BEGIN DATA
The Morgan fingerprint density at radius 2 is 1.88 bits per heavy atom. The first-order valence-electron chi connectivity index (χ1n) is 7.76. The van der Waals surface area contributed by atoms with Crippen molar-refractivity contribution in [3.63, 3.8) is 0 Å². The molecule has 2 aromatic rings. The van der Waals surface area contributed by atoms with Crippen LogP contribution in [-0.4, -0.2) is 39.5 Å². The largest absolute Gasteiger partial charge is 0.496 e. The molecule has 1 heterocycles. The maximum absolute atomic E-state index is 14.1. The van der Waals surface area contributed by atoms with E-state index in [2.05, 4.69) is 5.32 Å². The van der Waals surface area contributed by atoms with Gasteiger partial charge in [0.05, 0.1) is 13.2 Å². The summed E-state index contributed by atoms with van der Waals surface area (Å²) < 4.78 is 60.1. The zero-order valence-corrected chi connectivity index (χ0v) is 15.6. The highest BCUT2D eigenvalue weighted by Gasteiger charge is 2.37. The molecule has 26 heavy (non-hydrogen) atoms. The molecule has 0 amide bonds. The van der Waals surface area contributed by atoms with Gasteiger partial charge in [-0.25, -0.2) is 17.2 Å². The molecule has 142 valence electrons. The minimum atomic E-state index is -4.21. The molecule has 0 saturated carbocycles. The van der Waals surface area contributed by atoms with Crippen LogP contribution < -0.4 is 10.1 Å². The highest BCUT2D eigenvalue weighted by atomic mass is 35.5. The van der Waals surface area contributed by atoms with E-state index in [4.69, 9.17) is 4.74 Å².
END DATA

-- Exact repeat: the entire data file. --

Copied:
The Morgan fingerprint density at radius 2 is 1.88 bits per heavy atom. The first-order valence-electron chi connectivity index (χ1n) is 7.76. The van der Waals surface area contributed by atoms with Crippen molar-refractivity contribution in [3.63, 3.8) is 0 Å². The molecule has 2 aromatic rings. The van der Waals surface area contributed by atoms with Crippen LogP contribution in [-0.4, -0.2) is 39.5 Å². The largest absolute Gasteiger partial charge is 0.496 e. The molecule has 1 heterocycles. The maximum absolute atomic E-state index is 14.1. The van der Waals surface area contributed by atoms with E-state index in [2.05, 4.69) is 5.32 Å². The van der Waals surface area contributed by atoms with Gasteiger partial charge in [0.05, 0.1) is 13.2 Å². The summed E-state index contributed by atoms with van der Waals surface area (Å²) < 4.78 is 60.1. The zero-order valence-corrected chi connectivity index (χ0v) is 15.6. The highest BCUT2D eigenvalue weighted by Gasteiger charge is 2.37. The molecule has 26 heavy (non-hydrogen) atoms. The molecule has 0 amide bonds. The van der Waals surface area contributed by atoms with Gasteiger partial charge in [-0.25, -0.2) is 17.2 Å². The molecule has 142 valence electrons. The minimum atomic E-state index is -4.21. The molecule has 0 saturated carbocycles. The van der Waals surface area contributed by atoms with Crippen LogP contribution < -0.4 is 10.1 Å². The highest BCUT2D eigenvalue weighted by atomic mass is 35.5. The van der Waals surface area contributed by atoms with E-state index in [4.69, 9.17) is 4.74 Å².